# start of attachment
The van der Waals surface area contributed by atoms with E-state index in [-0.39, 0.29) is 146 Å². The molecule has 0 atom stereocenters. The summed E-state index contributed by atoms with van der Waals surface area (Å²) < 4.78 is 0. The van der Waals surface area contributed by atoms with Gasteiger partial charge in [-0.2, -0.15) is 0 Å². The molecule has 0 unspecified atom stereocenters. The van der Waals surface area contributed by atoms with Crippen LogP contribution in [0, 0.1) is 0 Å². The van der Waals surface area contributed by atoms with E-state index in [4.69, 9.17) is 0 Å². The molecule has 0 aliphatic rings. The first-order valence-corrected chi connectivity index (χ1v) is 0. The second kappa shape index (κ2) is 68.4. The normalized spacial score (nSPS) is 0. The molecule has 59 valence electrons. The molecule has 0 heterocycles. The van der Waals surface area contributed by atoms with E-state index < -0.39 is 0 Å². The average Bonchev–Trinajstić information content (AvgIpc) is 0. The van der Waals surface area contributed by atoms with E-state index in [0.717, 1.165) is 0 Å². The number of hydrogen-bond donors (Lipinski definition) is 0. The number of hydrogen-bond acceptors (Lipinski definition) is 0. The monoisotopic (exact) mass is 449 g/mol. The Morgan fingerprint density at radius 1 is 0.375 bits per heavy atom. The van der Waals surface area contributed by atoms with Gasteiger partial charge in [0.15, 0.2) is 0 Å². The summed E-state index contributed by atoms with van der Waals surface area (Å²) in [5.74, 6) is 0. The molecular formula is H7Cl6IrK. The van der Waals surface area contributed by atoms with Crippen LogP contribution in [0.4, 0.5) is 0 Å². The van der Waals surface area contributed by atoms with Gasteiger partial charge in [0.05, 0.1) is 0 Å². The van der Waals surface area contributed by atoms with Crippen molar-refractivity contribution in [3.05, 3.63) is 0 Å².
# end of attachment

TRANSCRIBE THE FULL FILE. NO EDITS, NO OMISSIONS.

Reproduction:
The van der Waals surface area contributed by atoms with E-state index in [-0.39, 0.29) is 146 Å². The molecule has 0 atom stereocenters. The summed E-state index contributed by atoms with van der Waals surface area (Å²) < 4.78 is 0. The van der Waals surface area contributed by atoms with Gasteiger partial charge in [-0.2, -0.15) is 0 Å². The molecule has 0 unspecified atom stereocenters. The van der Waals surface area contributed by atoms with Crippen LogP contribution in [0, 0.1) is 0 Å². The van der Waals surface area contributed by atoms with E-state index in [4.69, 9.17) is 0 Å². The molecule has 0 aliphatic rings. The first-order valence-corrected chi connectivity index (χ1v) is 0. The second kappa shape index (κ2) is 68.4. The normalized spacial score (nSPS) is 0. The molecule has 59 valence electrons. The molecule has 0 heterocycles. The van der Waals surface area contributed by atoms with E-state index < -0.39 is 0 Å². The average Bonchev–Trinajstić information content (AvgIpc) is 0. The van der Waals surface area contributed by atoms with E-state index in [0.717, 1.165) is 0 Å². The number of hydrogen-bond donors (Lipinski definition) is 0. The number of hydrogen-bond acceptors (Lipinski definition) is 0. The monoisotopic (exact) mass is 449 g/mol. The Morgan fingerprint density at radius 1 is 0.375 bits per heavy atom. The van der Waals surface area contributed by atoms with Gasteiger partial charge in [0.15, 0.2) is 0 Å². The summed E-state index contributed by atoms with van der Waals surface area (Å²) in [5.74, 6) is 0. The molecular formula is H7Cl6IrK. The van der Waals surface area contributed by atoms with Crippen LogP contribution in [0.4, 0.5) is 0 Å². The van der Waals surface area contributed by atoms with Gasteiger partial charge in [0.05, 0.1) is 0 Å². The van der Waals surface area contributed by atoms with Crippen molar-refractivity contribution in [3.05, 3.63) is 0 Å².